Less than twenty years ago, it was a novelty to see a woman in the workplace in corporate America. It sparked an entire era (the 1980s) of cultural shift that was mirrored in movies, music and television shows like 9 to 5, Working Girl and Mr. Mom (and in part, the New Power Girls series). Today, women now make up for more than 60% of the American workforce.
It's no longer a novelty to see a woman in a corporate office. In fact, chances are, she is running some type of department - or the company itself.
Yet as I cross the poolside deck of a chic oceanside hotel for an industry event, I'm one of just three women total in attendance. I notice, but am non-pulsed. Business development and strategy hasn't yet become a hot career for most women to select -- I'm often the only girl in the room. Despite the fact that more women than ever are in the business world today, there are still many markets that are considered male-dominated.
It's a topic that comes to mind as I chat with Nancy London, Vice-President of Global Brand Management for Westin Hotels & Resorts. The hotel and hospitality business is notorious for being mostly male-dominated. Nancy's one of the few women at the top in the business.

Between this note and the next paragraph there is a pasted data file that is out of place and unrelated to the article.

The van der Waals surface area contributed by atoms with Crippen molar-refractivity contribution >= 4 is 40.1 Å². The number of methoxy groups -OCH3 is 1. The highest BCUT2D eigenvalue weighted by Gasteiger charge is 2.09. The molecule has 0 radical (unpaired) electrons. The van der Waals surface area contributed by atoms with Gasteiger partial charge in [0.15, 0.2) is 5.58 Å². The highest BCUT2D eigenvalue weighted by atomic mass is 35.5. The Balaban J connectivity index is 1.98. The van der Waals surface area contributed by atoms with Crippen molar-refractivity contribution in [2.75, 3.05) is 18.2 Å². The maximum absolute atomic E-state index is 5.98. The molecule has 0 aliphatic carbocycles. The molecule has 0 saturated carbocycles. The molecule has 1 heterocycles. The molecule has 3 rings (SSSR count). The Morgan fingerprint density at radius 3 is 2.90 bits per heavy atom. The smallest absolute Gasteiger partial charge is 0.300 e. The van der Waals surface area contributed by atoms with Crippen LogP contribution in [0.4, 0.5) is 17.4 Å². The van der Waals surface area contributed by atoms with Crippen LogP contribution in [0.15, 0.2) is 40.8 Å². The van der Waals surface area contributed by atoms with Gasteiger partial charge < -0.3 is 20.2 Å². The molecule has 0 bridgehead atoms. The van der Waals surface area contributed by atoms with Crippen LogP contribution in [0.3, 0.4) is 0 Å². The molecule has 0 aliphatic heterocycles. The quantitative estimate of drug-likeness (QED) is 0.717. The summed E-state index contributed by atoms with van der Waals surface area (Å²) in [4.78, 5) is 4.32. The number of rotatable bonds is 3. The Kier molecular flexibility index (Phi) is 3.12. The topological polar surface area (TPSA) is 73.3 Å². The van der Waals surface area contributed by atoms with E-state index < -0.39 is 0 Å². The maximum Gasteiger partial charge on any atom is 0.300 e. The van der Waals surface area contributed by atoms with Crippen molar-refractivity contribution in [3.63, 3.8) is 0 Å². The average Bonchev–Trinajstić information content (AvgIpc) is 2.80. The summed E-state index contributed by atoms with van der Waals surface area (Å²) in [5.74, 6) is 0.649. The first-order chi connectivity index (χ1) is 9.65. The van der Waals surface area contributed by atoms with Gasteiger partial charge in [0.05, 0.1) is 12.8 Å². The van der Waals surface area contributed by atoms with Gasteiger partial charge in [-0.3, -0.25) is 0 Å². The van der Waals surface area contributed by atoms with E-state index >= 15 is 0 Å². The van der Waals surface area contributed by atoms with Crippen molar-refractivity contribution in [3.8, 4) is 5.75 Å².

"It's definitely different today," Nancy begins as we start to talk about what it's like to work within a predominantly male environment in today's business. Though studies show that women still have a long way to go in terms of equality and other issues at work, women today have advanced further than ever before. It ranges from the roles we take, to the opportunities available, to how we conduct ourselves and dress.
In fact, the inherent traits and characteristics of the female gender can actually be to our advantage - and to the benefit of business. Today more than ever, women are aware of this and tapping it, whether they're in male-dominated markets or not.
Nancy shared that her natural-born intuition and an ability to read people, along with innate skills of hospitality and community, have helped her work within the hospitality business. She's found that by tapping these skills in her interactions with male (and female) counterparts has opened new engagement and opportunities, to both her and the company's benefit.
It's a bit of a different world than most women faced in the early days of women in business. Rather than keeping feminine traits and skills under wraps, women today lend it to directly benefit their work and business. It's a sentiment I can attest to in my own company and work, whether I'm the only woman in the room or one of many.
Power Girls know that being a woman in the business world can be to everybody's advantage.
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